Student Says U of Oregon Let|Basketball Star Slide After Rapes

     EUGENE, Ore. (CN) – A University of Oregon basketball star instigated the gang rape of a freshman 4 months after he was suspended from another school for his role in an alleged gang rape there, the freshman claims in court.
     Jane Doe sued the University of Oregon and its head basketball coach Dana Dean Altman on Thursday in Federal Court. They are the only defendants.
     Doe claims they ignored knowledge of the basketball recruit’s previous suspension for allegations of sexual assault; delayed investigating claims that he instigated her gang rape so he could finish the basketball season; and allowed two of her three assailants to transfer to other schools with clean academic records, though the UO’s director of student conduct found the recruit and two other basketball players “responsible for the sexual assault of plaintiff.”
     Doe says she was drunk at a party hosted in March 2014 by Ducks basketball player Jonathan Lloyd, who is not a party to the lawsuit.
     Doe says three other players on the team “cornered” her in the bathroom.
     “The clear instigator and most aggressive of the three assailants was a man named Brandon Austin, who had just transferred to UO from Providence College in January,” the lawsuit states.
     Doe claims the three men “began to grope plaintiff and remove her clothes.”
     She says she “attempted to keep her clothes on and push the men away, but she was overwhelmed by their size and strength, leaving plaintiff trapped in the small bathroom with no ability to escape.”
     “The men pushed her cell phone out of her reach saying, ‘no one wants to talk to you’ and commenced the first of multiple gang rapes of plaintiff,” the lawsuit states.
     Doe claims the three men then took her to one of the UO’s off-campus apartments, “where they continued to gang rape plaintiff, at one point trying to get additional students in the building to rape plaintiff.”
     “After plaintiff was crying for a period of time, the assailants lost interest and the rape finally stopped,” according to the complaint.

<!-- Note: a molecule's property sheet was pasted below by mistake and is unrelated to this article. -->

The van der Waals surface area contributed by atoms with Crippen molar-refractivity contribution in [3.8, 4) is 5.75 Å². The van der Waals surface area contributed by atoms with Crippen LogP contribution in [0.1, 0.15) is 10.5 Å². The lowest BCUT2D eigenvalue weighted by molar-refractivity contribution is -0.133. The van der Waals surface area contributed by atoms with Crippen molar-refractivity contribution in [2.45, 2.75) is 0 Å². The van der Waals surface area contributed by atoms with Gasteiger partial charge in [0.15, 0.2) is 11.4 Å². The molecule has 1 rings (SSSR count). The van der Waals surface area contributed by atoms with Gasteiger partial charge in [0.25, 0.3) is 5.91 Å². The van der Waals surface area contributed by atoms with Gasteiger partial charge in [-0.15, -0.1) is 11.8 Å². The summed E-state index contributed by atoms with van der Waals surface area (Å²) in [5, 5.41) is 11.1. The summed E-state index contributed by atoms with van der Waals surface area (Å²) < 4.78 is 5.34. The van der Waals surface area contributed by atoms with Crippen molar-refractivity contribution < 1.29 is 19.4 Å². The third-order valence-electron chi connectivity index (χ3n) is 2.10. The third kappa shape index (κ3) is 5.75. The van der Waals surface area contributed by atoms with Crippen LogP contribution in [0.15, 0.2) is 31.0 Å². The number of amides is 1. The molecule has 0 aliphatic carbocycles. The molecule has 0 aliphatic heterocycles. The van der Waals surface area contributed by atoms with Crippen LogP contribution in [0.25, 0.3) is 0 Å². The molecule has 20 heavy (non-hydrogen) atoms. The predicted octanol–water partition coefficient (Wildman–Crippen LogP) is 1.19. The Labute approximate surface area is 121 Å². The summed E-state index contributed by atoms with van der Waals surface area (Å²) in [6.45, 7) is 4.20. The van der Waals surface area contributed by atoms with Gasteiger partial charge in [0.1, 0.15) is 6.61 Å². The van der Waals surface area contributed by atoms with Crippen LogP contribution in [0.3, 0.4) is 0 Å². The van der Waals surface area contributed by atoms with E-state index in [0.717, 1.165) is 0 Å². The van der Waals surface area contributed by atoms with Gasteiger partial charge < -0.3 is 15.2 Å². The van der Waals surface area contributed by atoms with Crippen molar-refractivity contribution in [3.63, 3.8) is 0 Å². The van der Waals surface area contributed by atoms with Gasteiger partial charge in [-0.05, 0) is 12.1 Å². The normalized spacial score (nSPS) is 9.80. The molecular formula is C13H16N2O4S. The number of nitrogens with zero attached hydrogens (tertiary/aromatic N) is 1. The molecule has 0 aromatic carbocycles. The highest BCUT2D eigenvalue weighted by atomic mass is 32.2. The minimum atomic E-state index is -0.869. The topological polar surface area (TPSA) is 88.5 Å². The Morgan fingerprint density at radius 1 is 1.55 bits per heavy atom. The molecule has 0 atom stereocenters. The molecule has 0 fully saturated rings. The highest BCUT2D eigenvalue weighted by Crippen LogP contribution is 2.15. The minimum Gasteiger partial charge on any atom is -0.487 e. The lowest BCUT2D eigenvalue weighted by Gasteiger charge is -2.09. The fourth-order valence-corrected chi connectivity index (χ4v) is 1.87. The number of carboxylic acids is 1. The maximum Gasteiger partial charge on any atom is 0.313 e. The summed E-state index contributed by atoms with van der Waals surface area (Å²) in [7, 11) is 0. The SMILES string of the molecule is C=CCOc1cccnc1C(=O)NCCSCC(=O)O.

Doe says she told her father about the gang rape via text message the next morning, and he called the police. She says she cooperated with the investigation launched by the Eugene Police Department.
     Ten days after she was raped, Doe says, “The Wall Street Journal reported that Austin had been previously suspended at Providence College following an allegation of a gang rape occurring on or about November 3, 2013.”
     Providence College accepted Austin as a “prized recruit” in 2013, according to the complaint. But before the season began, Austin and a teammate “were suspended from the team indefinitely for a reported gang rape of another Providence student,” Doe says in the lawsuit.
     “Austin’s indefinite suspension became a season-long suspension on December 23, 2013, when Providence officials found him responsible for sexual assault,” according to the complaint.
     Providence officials changed Austin’s punishment to allow him to transfer to another school, Doe claims. But his season-long suspension from the Providence basketball team remained in place, a fact “widely reported in the media,” she says.
     Doe claims that UO head coach Dana Altman and his assistant, nonparty Tony Stubblefield, knew about Austin’s suspension for sexual assault, but recruited him anyway.
     The coaches “and other UO personnel thoroughly investigated Austin’s suspension and discussed the issues with Austin, his family and friends, and members of the Providence coaching staff,” the lawsuit states.
     “Altman and other UO personnel were fully aware of the basis for Austin’s season-long suspension,” Doe adds.